All parts of the crop (stems, leaves and tuberous
roots) can be harvested for specific markets.


There is usually a high demand for planting materials of improved varieties at the beginning of the planting season. You can harvest, package and sell stems to increase your profit margin from the farm.

Stem harvesting can be total or partial. In total harvesting all the stems are pruned leaving only the stumps to regrow while in partial harvesting a few stems are pruned from plants having multiple stems. In a well-established production field 400 or more bundles of stem can be harvested per hectare depending on the variety, plant population and environment.



As vegetable, harvest only the young succulent leaves and process. As silage for animal feed, all the green leaves including the young parts of the stem are harvested, chopped and ensiled.




Plants can be harvested at 9 – 18 months after planting to give root yields ranging from 15 – 50 tons or more per hectare depending on the variety, environment (soil fertility status, acidity level, moisture level and sunshine hours) and agronomic practices adopted.

Harvest roots only when you have a ready market. Avoid bruising the roots excessively during harvesting otherwise they will deteriorate very rapidly. For quality products, process the roots as soon as they are harvested and not later than 48 hours. The major quality trait for market acceptability of roots is dry matter content. It is usually high soon after the rains and during the harmattan period but low in plants recovering from stress particularly during the reflushing of new leaves.

Harvesting of Cassava

Management of pests and diseases

A good pest and disease information and management is necessary for high productivity in cassava.



  1. Cassava Mosaic Disease (CMD):
    The disease is caused by a complex of viruses and transmitted by a whitefly (Bemisia tabaci). Leaves become smaller, wrinkled and chlorotic. In severe cases root yield losses are very high (near 100%). The best control measure is to plant resistant varieties. Rogue off infected plants during the early stage to reduce secondary spread. Intercrop with tall growing plants like maize to reduce vector movement and transmission of the disease.
  2. Cassava Bacterial Blight (CBB):
    The disease is caused by bacteria (Xanthomonas sp.) Symptoms are first characterized by wet angular spots on the lower leaf surface, which finally lead to blighting and exudates on petioles and stems. Infected leaves drop early and in severe cases the stem is leafless and appears burnt (candlestick). As control, plant resistant or at least tolerant varieties. Plants infected at an early stage should be pruned to allow for new regrowth or uprooted entirely and burnt.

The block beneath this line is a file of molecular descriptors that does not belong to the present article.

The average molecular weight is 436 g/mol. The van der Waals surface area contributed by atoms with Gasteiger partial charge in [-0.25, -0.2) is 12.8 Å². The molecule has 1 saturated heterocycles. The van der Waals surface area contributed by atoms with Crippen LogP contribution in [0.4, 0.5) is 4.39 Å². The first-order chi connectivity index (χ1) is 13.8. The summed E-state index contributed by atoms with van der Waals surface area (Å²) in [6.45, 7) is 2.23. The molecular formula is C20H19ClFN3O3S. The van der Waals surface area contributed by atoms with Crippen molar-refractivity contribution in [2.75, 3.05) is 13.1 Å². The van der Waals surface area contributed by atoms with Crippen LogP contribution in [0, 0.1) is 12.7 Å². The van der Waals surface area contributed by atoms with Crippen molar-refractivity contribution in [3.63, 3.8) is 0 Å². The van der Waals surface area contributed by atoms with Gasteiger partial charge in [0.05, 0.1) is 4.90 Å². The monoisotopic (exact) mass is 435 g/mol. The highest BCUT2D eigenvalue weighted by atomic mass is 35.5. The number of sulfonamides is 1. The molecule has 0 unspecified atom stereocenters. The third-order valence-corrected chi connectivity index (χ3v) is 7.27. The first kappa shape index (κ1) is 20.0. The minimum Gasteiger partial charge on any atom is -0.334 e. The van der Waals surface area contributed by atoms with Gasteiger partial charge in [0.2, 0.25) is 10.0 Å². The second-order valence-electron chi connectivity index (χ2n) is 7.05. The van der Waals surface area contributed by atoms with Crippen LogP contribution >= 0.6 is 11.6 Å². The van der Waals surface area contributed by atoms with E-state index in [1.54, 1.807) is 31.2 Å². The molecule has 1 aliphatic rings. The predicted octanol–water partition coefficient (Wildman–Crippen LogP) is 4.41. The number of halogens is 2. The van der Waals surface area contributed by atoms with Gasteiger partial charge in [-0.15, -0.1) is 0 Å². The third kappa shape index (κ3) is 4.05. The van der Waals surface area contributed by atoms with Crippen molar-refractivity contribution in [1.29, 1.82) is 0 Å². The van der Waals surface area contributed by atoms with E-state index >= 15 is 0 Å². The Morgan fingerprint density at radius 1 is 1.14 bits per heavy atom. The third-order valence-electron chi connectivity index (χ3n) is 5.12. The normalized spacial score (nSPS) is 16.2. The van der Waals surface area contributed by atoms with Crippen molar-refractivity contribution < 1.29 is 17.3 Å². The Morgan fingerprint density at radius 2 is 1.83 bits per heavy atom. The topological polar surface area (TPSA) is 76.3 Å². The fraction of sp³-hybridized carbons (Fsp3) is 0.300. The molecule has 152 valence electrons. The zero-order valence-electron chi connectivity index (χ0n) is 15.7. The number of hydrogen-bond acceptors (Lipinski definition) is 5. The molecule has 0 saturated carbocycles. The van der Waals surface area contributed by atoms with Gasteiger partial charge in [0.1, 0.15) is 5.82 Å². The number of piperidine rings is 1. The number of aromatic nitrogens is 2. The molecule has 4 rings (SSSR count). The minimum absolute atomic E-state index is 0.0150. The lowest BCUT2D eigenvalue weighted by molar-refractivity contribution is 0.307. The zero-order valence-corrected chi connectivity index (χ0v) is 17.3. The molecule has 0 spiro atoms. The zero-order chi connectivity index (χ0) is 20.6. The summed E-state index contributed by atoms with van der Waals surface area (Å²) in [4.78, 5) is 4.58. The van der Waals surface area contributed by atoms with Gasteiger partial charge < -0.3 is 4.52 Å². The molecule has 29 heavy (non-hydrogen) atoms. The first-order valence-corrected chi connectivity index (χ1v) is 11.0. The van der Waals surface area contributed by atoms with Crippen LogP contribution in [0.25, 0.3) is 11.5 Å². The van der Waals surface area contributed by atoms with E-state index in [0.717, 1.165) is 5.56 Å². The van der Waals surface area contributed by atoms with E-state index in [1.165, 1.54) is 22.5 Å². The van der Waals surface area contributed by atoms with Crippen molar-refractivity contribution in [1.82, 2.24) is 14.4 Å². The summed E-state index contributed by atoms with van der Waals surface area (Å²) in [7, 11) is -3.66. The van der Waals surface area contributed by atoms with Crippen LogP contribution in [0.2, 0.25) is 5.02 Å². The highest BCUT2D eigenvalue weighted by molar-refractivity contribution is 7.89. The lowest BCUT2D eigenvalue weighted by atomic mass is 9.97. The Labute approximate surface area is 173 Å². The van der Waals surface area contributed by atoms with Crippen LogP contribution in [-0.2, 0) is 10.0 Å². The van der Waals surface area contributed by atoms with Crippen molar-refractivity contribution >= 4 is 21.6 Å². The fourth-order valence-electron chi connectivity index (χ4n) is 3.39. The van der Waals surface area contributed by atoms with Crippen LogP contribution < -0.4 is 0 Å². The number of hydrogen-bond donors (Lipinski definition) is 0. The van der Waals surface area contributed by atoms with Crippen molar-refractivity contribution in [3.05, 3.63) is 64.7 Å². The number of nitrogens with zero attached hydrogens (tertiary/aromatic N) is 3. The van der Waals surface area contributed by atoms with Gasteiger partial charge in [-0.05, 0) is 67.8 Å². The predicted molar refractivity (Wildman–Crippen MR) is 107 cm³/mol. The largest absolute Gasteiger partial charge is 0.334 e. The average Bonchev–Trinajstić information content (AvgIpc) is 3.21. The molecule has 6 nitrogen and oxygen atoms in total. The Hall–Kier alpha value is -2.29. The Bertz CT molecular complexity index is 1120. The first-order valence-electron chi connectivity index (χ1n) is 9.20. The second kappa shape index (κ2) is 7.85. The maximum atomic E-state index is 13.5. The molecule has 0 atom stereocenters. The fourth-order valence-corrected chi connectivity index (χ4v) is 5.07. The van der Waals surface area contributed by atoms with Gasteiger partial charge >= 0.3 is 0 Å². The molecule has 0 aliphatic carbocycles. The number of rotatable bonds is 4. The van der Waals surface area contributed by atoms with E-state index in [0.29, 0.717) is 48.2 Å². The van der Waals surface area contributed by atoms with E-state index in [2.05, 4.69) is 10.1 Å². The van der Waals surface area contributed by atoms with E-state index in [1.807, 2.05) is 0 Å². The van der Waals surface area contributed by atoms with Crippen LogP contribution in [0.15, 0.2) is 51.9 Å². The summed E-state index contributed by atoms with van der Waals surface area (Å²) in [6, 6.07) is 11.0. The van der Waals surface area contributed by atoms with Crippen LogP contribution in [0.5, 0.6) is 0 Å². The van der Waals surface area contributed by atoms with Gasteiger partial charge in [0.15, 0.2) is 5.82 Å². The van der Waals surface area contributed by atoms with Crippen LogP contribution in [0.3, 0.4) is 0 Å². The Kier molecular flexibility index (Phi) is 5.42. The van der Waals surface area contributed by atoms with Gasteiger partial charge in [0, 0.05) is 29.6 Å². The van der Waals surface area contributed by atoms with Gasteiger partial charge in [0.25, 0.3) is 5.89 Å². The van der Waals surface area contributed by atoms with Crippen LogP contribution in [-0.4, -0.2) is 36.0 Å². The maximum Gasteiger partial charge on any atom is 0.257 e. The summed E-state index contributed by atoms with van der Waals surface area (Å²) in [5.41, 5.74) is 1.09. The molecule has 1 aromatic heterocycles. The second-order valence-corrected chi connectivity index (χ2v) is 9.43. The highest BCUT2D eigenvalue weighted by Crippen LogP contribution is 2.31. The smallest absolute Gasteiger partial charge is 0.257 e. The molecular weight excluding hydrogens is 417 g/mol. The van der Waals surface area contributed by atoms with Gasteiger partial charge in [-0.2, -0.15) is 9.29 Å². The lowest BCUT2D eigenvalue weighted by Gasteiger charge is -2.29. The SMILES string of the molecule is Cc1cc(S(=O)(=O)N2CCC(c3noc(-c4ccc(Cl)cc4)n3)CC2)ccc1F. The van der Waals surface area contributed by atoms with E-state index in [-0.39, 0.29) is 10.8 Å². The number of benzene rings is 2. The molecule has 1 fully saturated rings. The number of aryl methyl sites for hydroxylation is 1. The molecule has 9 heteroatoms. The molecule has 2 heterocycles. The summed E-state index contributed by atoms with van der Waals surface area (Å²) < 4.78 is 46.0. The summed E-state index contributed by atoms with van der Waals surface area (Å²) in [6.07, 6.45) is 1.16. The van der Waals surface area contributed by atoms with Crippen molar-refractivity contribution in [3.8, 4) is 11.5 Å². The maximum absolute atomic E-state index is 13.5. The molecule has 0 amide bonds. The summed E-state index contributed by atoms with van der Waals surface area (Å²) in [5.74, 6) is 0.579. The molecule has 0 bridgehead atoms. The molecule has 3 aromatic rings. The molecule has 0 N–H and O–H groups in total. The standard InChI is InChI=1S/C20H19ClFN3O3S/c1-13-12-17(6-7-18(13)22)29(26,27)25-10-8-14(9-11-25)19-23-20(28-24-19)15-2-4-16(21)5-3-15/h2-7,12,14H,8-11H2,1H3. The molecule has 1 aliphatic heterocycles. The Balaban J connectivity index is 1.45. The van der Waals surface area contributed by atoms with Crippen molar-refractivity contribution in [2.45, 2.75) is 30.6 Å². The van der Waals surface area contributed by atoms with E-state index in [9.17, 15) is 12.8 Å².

Anthracnose, cercospora leaf spot and root rot are less worrisome diseases since most of the newly improved varieties have desired levels of multiple pest and disease resistance in them.

  1. Cassava Mealybug (CM):
    Causes reductions in internode length resulting in ‘bunchy tops’. This pest has been managed in several African countries through biological control. It is no longer seen as a serious threat to production in Nigeria.
  2. Cassava Green Spidermite:
    Damage is characterised by tiny chlorotic spots on the upper surface of the leaf, reduced leaf size, premature leaf drop and candlestick of the stem. As control, simply plant resistant varieties. This will be complemented by the activities of biological agents, which have been released to keep the pest population low.
  3. Termites:
    Highly voracious white ants. They bore through stakes and eat them up as soon as they are planted or later in the season thus destroying whole plants. The damage is most severe when there is moisture stress particularly in the savanna belt. Plant when the rains have stabilised and the soil is moist. Pre-sprout stakes in plastic bags for 3-5 days before planting for rapid take off. Plant vertically to reduce lodging which can predispose plants to termite damage. Keep fields free of dead woods and crop residues. Destroy anthills and treat with D-Aldrex 20 as recommended by the manufacturer.
  4. Variegated Grasshopper:
    Nymphs and adult grasshoppers eat up cassava leaves and the young part of the stem. Damage is most serious during the dry season starting from the end of the rains in September. If the incidence of the pest is mild it could be overlooked but need to treat the plants with Gamalin 20. Spraying should be done early in the morning or in the evening when the pests are not very active. Advice farmers in neighboring fields to do the same in order to ensure effective control of the pest.
  5. Vertebrate Pests:
    Grasscutters and bush fowls frequently expose and eat up roots in the soil. The damage to the roots can provide an entry for the microorganisms that cause roots to rot. Use traps to catch them, poisoned grains to kill them or wire mesh fencing to prevent the grass cutters from entering your field. Keep the farm and its surroundings weed free. Plant on the flat to make root exposure difficult for them.